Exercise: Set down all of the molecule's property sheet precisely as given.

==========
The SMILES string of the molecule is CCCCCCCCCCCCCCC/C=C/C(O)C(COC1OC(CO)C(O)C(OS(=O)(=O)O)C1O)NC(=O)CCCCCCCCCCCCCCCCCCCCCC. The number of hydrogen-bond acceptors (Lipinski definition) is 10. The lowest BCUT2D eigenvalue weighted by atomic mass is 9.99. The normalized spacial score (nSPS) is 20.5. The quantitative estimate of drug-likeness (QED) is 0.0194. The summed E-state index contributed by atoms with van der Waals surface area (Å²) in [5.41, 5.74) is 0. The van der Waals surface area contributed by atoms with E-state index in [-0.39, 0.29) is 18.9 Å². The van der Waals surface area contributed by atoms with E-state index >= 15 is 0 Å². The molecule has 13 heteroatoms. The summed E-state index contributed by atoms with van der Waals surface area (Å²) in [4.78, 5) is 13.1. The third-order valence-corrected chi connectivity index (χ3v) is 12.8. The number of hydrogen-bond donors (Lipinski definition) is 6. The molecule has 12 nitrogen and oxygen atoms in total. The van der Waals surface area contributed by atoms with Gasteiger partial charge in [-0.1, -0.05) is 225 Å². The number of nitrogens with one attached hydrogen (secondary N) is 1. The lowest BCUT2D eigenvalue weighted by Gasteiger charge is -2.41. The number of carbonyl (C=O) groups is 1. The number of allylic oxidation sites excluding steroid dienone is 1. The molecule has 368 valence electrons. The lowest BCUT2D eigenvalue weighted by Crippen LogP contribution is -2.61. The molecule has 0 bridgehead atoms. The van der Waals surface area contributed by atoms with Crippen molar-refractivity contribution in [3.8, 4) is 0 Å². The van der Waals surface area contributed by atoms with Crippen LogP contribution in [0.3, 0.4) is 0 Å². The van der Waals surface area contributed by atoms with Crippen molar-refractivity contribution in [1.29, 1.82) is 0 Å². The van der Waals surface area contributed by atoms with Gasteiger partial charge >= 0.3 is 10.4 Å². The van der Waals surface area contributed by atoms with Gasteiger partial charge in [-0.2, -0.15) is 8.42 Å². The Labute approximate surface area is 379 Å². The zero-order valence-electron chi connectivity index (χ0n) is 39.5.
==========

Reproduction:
The SMILES string of the molecule is CCCCCCCCCCCCCCC/C=C/C(O)C(COC1OC(CO)C(O)C(OS(=O)(=O)O)C1O)NC(=O)CCCCCCCCCCCCCCCCCCCCCC. The number of hydrogen-bond acceptors (Lipinski definition) is 10. The lowest BCUT2D eigenvalue weighted by atomic mass is 9.99. The normalized spacial score (nSPS) is 20.5. The quantitative estimate of drug-likeness (QED) is 0.0194. The summed E-state index contributed by atoms with van der Waals surface area (Å²) in [5.41, 5.74) is 0. The van der Waals surface area contributed by atoms with E-state index in [-0.39, 0.29) is 18.9 Å². The van der Waals surface area contributed by atoms with E-state index >= 15 is 0 Å². The molecule has 13 heteroatoms. The summed E-state index contributed by atoms with van der Waals surface area (Å²) in [4.78, 5) is 13.1. The third-order valence-corrected chi connectivity index (χ3v) is 12.8. The number of hydrogen-bond donors (Lipinski definition) is 6. The molecule has 12 nitrogen and oxygen atoms in total. The van der Waals surface area contributed by atoms with Gasteiger partial charge in [-0.1, -0.05) is 225 Å². The number of nitrogens with one attached hydrogen (secondary N) is 1. The lowest BCUT2D eigenvalue weighted by Gasteiger charge is -2.41. The number of carbonyl (C=O) groups is 1. The number of allylic oxidation sites excluding steroid dienone is 1. The molecule has 368 valence electrons. The lowest BCUT2D eigenvalue weighted by Crippen LogP contribution is -2.61. The molecule has 0 bridgehead atoms. The van der Waals surface area contributed by atoms with Crippen molar-refractivity contribution in [3.8, 4) is 0 Å². The van der Waals surface area contributed by atoms with Crippen LogP contribution in [0.3, 0.4) is 0 Å². The van der Waals surface area contributed by atoms with Crippen molar-refractivity contribution in [1.29, 1.82) is 0 Å². The van der Waals surface area contributed by atoms with Gasteiger partial charge >= 0.3 is 10.4 Å². The van der Waals surface area contributed by atoms with Gasteiger partial charge in [-0.2, -0.15) is 8.42 Å². The Labute approximate surface area is 379 Å². The zero-order valence-electron chi connectivity index (χ0n) is 39.5.